I practically lived at the tutoring center, that was my hangout spot and I always went to get help with my homework. . . . One day' the guy that ran the tutoring center came up to me ... he came up to me and was like “hey you should consider tutoring”. ... I was so insecure, shy and in my box that it took that . . . [tutoring center director], to literally make, demand me, in a good way, to do it. I feel like he believed in me when I didn’t and I’m very grateful to him.

Being externally recognized as a competent mathematics ty'pe of person gave Kitatoi the additive boost to move from a peripheral participant of mathematics to a more fully engaged participant of that community of practice. Now a mathematics tutor, Kitatoi moved past the identity of a struggling student to a competent mathematics type of person who subsequently' was receiving the external recognition necessary for identity development (Carlone & Johnson, 2007; Rodriguez, Doran, Sissel, & Estes, 2019). Kitatoi stated, “I was able to explain things . . . and the students would appreciate it. And I was having fun and my confidence was way up . . . it was like a community effort.” Kitatoi’s entry into the mathematics community' of practice allowed her to continue pursuing scientific courses. She would move on to take two chemistry courses and eventually made her way to the calculus- based phy'sics course series. Calculus-based physics courses are considered a gateway into engineering programs (Cass, Hazari, Sadler, & Sonnert, 2011; Tyson, Lee, Borman, & Hanson, 2007; Warne et al., 2019) and support students’ beliefs of seeing themselves as engineers (Godwin et al., 2016; Verdin, Godwin, Sonnert, 8c Sadler, 2018). To solidify her transition into an engineering bachelor’s degree granting program, Kitatoi needed to pass through this course series.

I thought, “You know what, I think mechanical engineering would be something that I’m interested in since I’m really curious about how things work and how things are made”. ... I knew I had to take a physics class . . . but I was intimidated by physics. ... I was just still doubting myself. . . I . . just left physics to the end because I honestly just thought I was going to fail at it, because only smart people did physics.

Studies have documented that preparation in mathematics is a strong predictor of success in physics (Hazari, Tai, & Sadler, 2007; Kost, Pollock, & Finkelstein, 2009), and while Kitatoi had established herself as a competent mathematics learner, her ability to begin engaging in physics courses was met with environmental constraints. Her statement, “only smart people did physics”, was in response to the pervasive gender imbalance in the physics courses, the constant environmental message of who can participate, the stereotype threat that continues to impinge on women’s performance, and implicit bias against women’s ability to excel in physics courses (Blackburn, 2017; Eddy & Brownell, 2016). Kitatoi further clarified her assumption of who the “smart” people were.

I worked at the tutoring center ... at that time. ... I would see the people that would go into the tutoring center for . . . physics and they were just really smart people . . . meaning they get straight As. . . really smart and mostly guys . . . these younger people that are taking these physics classes, you just need so much dedication, and you just need to study all the time and that’s pretty' much your life, and I can’t do that. Because again, I have three kids.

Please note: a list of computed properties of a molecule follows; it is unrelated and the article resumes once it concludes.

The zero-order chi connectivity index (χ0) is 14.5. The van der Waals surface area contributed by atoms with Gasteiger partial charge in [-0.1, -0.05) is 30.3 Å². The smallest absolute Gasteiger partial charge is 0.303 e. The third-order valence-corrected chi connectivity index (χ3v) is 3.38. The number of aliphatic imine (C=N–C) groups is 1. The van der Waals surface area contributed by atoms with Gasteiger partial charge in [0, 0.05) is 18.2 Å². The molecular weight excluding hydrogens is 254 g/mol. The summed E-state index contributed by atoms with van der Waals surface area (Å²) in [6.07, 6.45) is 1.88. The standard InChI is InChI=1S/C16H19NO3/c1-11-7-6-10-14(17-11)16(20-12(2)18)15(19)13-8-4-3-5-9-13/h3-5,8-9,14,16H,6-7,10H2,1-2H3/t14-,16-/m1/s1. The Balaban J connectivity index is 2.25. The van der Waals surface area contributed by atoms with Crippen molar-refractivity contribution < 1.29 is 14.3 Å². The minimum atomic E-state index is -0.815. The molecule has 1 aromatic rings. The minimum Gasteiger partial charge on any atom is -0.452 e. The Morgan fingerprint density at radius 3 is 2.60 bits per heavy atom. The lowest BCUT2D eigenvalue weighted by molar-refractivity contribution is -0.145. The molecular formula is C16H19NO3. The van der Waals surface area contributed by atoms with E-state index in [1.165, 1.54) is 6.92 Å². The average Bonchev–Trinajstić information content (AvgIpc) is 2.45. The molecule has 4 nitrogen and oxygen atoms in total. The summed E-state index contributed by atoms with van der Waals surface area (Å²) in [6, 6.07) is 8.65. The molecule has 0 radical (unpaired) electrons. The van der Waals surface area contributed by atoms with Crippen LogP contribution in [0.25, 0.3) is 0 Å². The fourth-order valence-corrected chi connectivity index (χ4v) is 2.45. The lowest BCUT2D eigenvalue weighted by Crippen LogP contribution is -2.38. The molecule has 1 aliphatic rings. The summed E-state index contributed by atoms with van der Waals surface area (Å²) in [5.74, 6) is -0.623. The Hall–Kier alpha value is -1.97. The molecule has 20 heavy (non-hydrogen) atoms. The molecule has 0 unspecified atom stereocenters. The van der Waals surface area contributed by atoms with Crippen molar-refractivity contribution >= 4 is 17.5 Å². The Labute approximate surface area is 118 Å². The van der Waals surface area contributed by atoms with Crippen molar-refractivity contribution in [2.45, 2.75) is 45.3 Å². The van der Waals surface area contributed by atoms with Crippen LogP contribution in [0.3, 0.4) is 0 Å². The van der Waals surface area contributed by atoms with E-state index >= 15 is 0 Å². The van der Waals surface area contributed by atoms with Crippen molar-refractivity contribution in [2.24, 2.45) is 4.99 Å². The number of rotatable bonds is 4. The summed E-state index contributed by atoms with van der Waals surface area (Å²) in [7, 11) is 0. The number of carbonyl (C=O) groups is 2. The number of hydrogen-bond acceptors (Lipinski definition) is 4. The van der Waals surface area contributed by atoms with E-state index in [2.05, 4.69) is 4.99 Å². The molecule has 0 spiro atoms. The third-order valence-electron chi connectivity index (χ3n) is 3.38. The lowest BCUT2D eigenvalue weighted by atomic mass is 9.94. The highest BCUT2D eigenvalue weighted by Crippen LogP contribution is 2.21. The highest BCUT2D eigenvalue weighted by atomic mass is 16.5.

Compared to other science courses, e.g., biology or chemistry, the gender disparities between students who participate in calculus-based physics courses are significantly pronounced. Additionally, studies have found that women often feel a lack of belonging in these courses compared to men, in large part as a result of the gender imbalance and male-dominated culture (Banchefsky, Lewis, & Ito, 2019; Lewis, Stout, Pollock, Finkelstein, & Ito, 2016). In general, women are less likely to participate in the calculus-based physics series, and this persistent culture of exclusion among certain disciplines makes for the heightened invisibility of women. Kitatoi’s confidence in mathematics was only a starting point for her trajectory into engineering;

seeing herself as a physics type of person was equally important for her internal recognition as a capable engineering type of person.

Then I went into physics, and it was just like . . . out of everything that I have taken in college . . . [physics] was way more fascinating. ... I just got really fascinated with a lot of things that I didn’t know. I didn’t know pretty much how the world goes around, how things move, how things interact with each other, what things are made out of, how does the car engine work, how does gravity' work, stuff like that. . . . [WJhen you get to those classes, you see what’s really happening . . . I just started getting really fascinated with all those things. Then I decided I was going to try mechanical engineering because the most that 1 was interested in is how things worked. How are things made? What are they' made out of? How do they' work? If they break, how do they get fixed?

Kitatoi’s six-year journey through community college was permeated with up and down moments; through her resilient agentic capabilities, she persevered to degree completion, earning three associate’s degrees in multiple sciences, mathematics, and physics. While it is evident that Kitatoi’s trajectory into engineering was anything but linear, taking on the identity' of a mathematics and physics type of person was instrumental for her pathway' into engineering. Kitatoi’s ability' to break away from the academic self- concept of a struggling student to someone who was competent in mathematics was instrumental in enabling her agency to pursue other STEM courses. Prior studies have found that students’ exposure and affinity toward mathematics and physics are gateways into seeing oneself as the type of person who can do engineering (Cribbs, Cass, Hazari, Sadler, & Sonnert, 2016; Godwin et al., 2016; Verdin, Godwin, & Ross, 2018; Verdin, Godwin, Sonnert, et ah, 2018).

Kitatoi is now enrolled at a four-year university in the mechanical engineering program. I end this chapter with an acknowledgment that Kitatoi’s six-year journey through community college, although arduous at times, was an empowering experience where she managed to shed the academic self-concept of a struggling student and learned to see herself as part of the math and physics community of practice. Entry into these communities of practice was significant for Kitatoi’s belief of seeing herself as someone who can do engineering.